Diamagnetic refers to the ability of a material to create an opposing magnetic field when exposed to a strong one. Diamagnetism is observable in substances with symmetric electronic structure (as ionic crystals and rare gases) and no permanent magnetic moment. The effect is created by a change in the orbit of electrons, which generate small currents to oppose magnetism from external sources. Coming to diamagnetic compunds, they generally have covalent bonds, and so have very weak molecule-wise polarity. Also, because of above property, the molecules are loosely bound, so each molecule takes a direction at random, and hence total polarity of compund is even lesser. This is the reason for diamagnetism and weaker magnetic properties. The diamagnetism of some materials, however, is masked either by a weak magnetic attraction (paramagnetism) or a very strong attraction (ferromagnetism).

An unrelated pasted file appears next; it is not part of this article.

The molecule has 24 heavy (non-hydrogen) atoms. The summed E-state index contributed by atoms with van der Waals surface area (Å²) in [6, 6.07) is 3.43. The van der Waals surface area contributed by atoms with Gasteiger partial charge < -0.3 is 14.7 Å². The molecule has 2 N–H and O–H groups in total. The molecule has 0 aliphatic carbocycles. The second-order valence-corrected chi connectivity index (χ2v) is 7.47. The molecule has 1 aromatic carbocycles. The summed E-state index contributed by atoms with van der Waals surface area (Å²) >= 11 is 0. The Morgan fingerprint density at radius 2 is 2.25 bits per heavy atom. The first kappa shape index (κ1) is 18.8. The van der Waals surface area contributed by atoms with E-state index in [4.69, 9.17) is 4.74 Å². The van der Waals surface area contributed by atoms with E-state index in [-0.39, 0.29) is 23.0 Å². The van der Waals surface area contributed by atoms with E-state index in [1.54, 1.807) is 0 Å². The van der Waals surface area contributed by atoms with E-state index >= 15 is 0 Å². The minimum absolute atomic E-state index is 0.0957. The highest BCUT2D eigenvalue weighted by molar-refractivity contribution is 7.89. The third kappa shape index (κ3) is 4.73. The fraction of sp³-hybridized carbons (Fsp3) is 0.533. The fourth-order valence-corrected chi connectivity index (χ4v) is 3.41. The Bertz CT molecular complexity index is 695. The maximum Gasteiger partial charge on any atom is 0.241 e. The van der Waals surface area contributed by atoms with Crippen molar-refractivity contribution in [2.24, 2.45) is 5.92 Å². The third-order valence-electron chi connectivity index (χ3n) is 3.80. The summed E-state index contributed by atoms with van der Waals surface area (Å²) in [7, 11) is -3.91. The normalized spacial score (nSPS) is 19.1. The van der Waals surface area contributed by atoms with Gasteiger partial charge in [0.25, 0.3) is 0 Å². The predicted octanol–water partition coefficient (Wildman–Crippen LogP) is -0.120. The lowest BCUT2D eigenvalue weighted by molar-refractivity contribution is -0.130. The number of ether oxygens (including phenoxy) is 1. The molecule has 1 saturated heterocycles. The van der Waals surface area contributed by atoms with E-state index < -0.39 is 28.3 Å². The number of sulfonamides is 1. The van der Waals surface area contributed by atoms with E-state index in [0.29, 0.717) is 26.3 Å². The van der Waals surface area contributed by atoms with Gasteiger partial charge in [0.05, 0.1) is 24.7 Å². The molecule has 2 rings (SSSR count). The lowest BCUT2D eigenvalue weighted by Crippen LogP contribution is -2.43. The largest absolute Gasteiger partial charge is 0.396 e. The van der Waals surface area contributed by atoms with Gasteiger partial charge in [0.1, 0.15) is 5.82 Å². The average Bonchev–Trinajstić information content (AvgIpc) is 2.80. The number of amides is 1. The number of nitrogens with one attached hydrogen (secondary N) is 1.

The pairing, or lack thereof, in the atomic structure is what causes a material to behave differently when an external magnetic field is applied. To be diamagnetic, all electrons must be paired.

cause of diamagnetism